Intercepting, Burnett deliberately went down. In retrospect, many are wondering why he didn't attempt a runback. Green Bay thought the game was over: Burnett's teammates made the "get on the ground" gesture. This wasn't a bad decision on his part -- no risk he'd fumble.
It was sort of a bad decision because he could have gained additional yardage and then run out of bounds so he didn't fumble or gained additional yardage and then fallen to the ground before he was tackled to avoid fumbling. There were other options available other than falling to the ground immediately. And no, only one teammate was motioning for Burnett to get down. That was Julius Peppers. It may not have been a bad decision to avoid fumbling, but it was a bad decision to not gain as much yardage as possible before falling to the ground.
Somehow, the Packers managed to take only 64 seconds off the clock and leave Seattle with one timeout before booming a punt. On all three snaps, Green Bay rushed directly into a nine-man box.
Gregg Easterbrook every other week in TMQ: "If Team X had run the ball three straight times and not thrown the ball then they likely would have been victorious."
Gregg Easterbrook this week in TMQ: "Why did Green Bay run the ball three straight times into a nine-man front instead of trying to pass the football?"
The only consistent thing about Gregg is his inconsistency. He has no beliefs, though he loves to espouse all sorts of rules and laws in TMQ, but his only belief is an NFL team should have done what worked. So hindsight is usually required for Gregg's criticism to be justified and he doesn't mind contradicting his previous opinions.
Seattle offered Aaron Rodgers a chance to ice the contest with a long pass -- and as in every other instance in the game, given the choice between conservative tactics and being bold, the Packers went conservative.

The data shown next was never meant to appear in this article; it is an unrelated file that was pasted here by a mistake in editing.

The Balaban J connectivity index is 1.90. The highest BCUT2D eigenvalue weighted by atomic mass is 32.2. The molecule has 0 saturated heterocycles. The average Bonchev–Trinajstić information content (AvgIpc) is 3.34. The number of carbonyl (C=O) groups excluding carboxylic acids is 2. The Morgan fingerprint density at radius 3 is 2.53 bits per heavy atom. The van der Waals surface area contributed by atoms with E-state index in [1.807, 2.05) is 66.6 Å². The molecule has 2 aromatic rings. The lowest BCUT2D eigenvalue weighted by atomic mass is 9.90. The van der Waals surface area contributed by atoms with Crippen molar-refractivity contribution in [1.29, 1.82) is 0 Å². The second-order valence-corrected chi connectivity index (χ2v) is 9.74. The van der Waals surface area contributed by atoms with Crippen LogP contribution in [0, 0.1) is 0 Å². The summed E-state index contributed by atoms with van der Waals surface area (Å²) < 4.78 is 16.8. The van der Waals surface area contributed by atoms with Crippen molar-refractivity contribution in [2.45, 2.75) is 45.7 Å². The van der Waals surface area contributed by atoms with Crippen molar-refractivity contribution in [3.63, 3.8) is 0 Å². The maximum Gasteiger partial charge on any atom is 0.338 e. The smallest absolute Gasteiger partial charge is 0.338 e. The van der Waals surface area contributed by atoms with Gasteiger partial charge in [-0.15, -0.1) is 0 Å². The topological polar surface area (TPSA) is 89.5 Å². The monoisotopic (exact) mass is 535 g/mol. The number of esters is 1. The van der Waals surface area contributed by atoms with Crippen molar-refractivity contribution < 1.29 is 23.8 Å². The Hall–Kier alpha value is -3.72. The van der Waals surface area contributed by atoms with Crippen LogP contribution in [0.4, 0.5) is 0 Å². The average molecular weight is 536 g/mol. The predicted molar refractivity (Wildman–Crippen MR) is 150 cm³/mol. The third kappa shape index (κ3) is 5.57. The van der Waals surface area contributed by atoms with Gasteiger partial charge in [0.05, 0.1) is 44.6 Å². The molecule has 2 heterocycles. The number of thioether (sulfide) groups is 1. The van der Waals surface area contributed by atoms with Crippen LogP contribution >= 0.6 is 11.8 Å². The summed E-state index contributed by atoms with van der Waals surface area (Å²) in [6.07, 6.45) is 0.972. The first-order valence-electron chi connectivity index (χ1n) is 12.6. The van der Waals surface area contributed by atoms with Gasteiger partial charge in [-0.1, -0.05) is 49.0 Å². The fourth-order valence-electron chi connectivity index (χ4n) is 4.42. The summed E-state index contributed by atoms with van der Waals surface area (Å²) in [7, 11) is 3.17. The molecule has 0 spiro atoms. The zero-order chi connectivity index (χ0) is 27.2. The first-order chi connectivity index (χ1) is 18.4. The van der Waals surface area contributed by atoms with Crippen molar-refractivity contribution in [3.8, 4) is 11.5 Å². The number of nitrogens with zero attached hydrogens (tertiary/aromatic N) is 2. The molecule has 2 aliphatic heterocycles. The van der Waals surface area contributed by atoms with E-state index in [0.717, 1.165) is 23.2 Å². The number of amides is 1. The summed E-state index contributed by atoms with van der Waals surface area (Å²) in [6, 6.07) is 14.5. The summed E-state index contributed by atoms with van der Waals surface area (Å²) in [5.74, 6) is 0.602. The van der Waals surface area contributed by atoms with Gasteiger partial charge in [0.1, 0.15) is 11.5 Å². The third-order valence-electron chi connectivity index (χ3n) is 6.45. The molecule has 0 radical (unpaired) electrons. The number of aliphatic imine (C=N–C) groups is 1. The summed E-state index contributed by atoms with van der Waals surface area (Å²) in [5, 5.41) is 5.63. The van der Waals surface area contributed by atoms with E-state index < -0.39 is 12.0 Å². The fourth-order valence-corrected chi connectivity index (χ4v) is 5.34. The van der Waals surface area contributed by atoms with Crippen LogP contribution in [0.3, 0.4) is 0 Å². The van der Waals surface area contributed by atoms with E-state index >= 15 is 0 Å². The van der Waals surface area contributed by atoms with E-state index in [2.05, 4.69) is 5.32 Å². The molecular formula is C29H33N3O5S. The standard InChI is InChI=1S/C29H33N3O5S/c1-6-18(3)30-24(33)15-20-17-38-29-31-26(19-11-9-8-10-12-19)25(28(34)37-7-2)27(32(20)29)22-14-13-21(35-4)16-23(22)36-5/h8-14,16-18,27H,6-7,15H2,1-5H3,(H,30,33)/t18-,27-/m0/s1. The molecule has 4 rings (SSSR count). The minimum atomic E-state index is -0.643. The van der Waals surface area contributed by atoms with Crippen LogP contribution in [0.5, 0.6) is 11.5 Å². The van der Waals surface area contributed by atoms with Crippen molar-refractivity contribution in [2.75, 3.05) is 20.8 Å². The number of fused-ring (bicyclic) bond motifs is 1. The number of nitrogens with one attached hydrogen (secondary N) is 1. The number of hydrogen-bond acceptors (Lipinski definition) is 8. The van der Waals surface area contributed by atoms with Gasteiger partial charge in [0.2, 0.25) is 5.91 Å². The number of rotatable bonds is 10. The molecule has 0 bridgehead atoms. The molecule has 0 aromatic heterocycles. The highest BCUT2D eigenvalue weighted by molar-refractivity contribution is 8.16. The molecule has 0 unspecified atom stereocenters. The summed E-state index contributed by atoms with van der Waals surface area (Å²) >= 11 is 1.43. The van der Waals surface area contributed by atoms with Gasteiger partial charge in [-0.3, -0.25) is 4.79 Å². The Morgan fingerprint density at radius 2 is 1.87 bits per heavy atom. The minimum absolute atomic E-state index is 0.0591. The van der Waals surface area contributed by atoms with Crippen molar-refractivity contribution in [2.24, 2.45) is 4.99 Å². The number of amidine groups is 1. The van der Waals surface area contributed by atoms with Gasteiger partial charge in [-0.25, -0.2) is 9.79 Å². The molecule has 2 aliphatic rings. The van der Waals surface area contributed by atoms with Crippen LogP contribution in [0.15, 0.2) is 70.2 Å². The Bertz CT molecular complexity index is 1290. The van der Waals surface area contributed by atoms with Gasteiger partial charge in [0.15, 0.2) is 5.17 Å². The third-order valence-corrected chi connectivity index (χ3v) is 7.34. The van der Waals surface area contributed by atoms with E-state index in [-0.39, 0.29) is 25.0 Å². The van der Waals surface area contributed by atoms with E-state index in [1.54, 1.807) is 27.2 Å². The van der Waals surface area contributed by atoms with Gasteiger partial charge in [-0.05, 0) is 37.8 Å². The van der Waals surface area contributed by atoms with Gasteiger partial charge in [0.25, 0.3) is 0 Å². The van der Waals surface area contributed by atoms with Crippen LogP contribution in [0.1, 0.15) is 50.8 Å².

Nearly every week in TMQ Gregg tells NFL teams to run the ball to chew up clock and they will surely be victorious. Now all of a sudden, NFL teams shouldn't run the ball at the end of the game to chew up clock. Why? Because it didn't work in this specific situation. Undoubtedly Gregg will never address his previous statements about chewing up the clock at the end of a game by running the ball, because it would show how full of contradictory bullshit he can be.
After the touchdown that made the count 19-14, Seattle onside kicked, and the Green Bay hands team botched the play. Another quick Seattle touchdown made it 20-19 home team. On the deuce try, Russell Wilson was flushed from the pocket and retreated all the way to the Packers 18 before lofting a crazy, cross-the-field pass that was in the air for three seconds -- quite a long time for a pass to be airborne. Tight end Luke Willson, assigned to block, had scrambled left when he saw Wilson in trouble. He caught the deuce pass, which Green Bay safety Ha Ha Clinton-Dix inexplicably simply watched, rather than knock down.
Gregg is simply echoing the same criticism that Troy Aikman had for Ha Ha Clinton-Dix. First off, the pass wasn't in the air for three seconds. I barely counted to two every time I watched the video. Second, Clinton-Dix didn't simply watch the ball while in the air. He seemed to approach Willson and then look like he misjudged the ball and jumped too short to make a play on the ball. I don't know what the hell Clinton-Dix was doing, but he appeared to try and make a play on the ball, only to fail to judge the flight of the ball correctly. Yes, he screwed up, but I think he would have knocked the ball down had he not misjudged the flight of the ball (which he seems to have done).
Then Gregg goes on a looooooooooong discussion of politics, federal and state spending, and other non-interesting non-NFL topics that I really don't care to discuss while I'm discussing TMQ.
Tuesday Morning Quarterback is reporting on an exclusive basis that two sources say multiple Seattle Seahawks were injected with grape Ovaltine before Sunday's NFC title contest. "Grape gives you so much more rush than chocolate," an unnamed player said. Long before 5 Hour Energy, Ovaltine promised to keep you going through the day.
What was the point of this paragraph? It's not funny at all. I don't get it.
Right now, most touts have Jameis Winston and Marcus Mariota atop the draft. Don't be surprised if neither ends up there.
First, both are Heisman-winning quarterbacks, and beware the Heisman Quarterback Curse. Of the Heisman quarterbacks currently in the NFL -- Johnny Manziel, Robert Griffin III, Sam Bradford, Carson Palmer and Cam Newton -- none has a winning career record.